Abstract: In this paper we use Differential Evolution (DE), with best evolved results refined using a Nelder-Mead optimization, to solve complex problems in orbital mechanics relevant to low Earth orbits (LEO) and within the Earth-Moon system. A class of Lambert problems is examined to evaluate the performance and robustness of this evolutionary approach to orbit optimization. We evolve impulsive initial velocity vectors giving rise to intercept trajectories that take a spacecraft from given initial positions to specified target positions. We seek to minimize final positional error subject to time-of-flight and/or energy (fuel) constraints. We first validate that the method can recover known analytical solutions obtainable with the assumption of Keplerian motion. We then apply the method to more complex and realistic non-Keplerian problems incorporating trajectory perturbations arising in LEO due to the Earth's oblateness and rarefied atmospheric drag. Finally, a rendezvous trajectory from LEO to the L4 Lagrange point is computed. The viable trajectories obtained for these challenging problems suggest the robustness of our computational approach for real-world orbital trajectory design in LEO situations where no analytical solution exists.
[edit database entry]
Bongard's work focuses on understanding the general nature of cognition, regardless of whether it is found in humans, animals or robots. This unique approach focuses on the role that morphology and evolution plays in cognition. Addressing these questions has taken him into the fields of biology, psychology, engineering and computer science.
Danforth is an applied mathematician interested in modeling a variety of physical, biological, and social phenomenon. He has applied principles of chaos theory to improve weather forecasts as a member of the Mathematics and Climate Research Network, and developed a real-time remote sensor of global happiness using messages from Twitter: the Hedonometer. Danforth co-runs the Computational Story Lab with Peter Dodds, and helps run UVM's reading group on complexity.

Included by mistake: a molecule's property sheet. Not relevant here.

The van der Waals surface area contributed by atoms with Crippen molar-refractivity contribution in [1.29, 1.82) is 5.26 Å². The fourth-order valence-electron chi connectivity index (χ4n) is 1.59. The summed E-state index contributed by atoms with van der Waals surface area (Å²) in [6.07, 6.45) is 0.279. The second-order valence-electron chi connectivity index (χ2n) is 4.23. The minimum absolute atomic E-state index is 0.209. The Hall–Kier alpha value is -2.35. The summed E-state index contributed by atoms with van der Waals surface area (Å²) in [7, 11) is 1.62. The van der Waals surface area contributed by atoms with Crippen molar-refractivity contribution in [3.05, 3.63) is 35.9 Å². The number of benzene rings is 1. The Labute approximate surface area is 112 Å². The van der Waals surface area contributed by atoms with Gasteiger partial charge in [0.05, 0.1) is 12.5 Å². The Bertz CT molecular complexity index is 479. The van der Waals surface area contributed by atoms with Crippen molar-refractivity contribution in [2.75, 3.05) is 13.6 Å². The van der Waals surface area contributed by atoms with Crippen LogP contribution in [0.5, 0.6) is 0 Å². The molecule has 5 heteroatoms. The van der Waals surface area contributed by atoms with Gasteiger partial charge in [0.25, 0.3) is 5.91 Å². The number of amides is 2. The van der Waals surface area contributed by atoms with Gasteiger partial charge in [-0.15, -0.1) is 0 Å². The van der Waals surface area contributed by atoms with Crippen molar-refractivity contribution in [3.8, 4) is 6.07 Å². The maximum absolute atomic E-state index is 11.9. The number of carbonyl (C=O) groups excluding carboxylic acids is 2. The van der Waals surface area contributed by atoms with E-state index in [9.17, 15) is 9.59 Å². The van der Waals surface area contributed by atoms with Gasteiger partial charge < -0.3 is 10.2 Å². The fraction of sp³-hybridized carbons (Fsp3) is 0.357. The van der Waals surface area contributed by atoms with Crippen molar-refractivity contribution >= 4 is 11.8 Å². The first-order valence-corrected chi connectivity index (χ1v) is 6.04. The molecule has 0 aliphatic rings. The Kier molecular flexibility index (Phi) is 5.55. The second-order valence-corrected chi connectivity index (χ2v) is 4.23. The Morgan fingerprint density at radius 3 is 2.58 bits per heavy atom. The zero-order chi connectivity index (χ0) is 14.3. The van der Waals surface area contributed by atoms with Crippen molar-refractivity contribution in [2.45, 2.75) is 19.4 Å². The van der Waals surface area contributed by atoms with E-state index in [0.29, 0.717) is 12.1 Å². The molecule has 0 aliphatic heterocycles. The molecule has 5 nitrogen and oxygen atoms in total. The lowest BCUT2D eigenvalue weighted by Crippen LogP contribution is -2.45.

Laurent studies the interaction of structure and dynamics. His research involves network theory, statistical physics and nonlinear dynamics along with their applications in epidemiology, ecology, biology, and sociology. Recent projects include comparing complex networks of different nature, the coevolution of human behavior and infectious diseases, understanding the role of forest shape in determining stability of tropical forests, as well as the impact of echo chambers in political discussions.
Hines' work broadly focuses on finding ways to make electric energy more reliable, more affordable, with less environmental impact. Particular topics of interest include understanding the mechanisms by which small problems in the power grid become large blackouts, identifying and mitigating the stresses caused by large amounts of electric vehicle charging, and quantifying the impact of high penetrations of wind/solar on electricity systems.
Bagrow's interests include: Complex Networks (community detection, social modeling and human dynamics, statistical phenomena, graph similarity and isomorphism), Statistical Physics (non-equilibrium methods, phase transitions, percolation, interacting particle systems, spin glasses), and Optimization(glassy techniques such as simulated/quantum annealing, (non-gradient) minimization of noisy objective functions).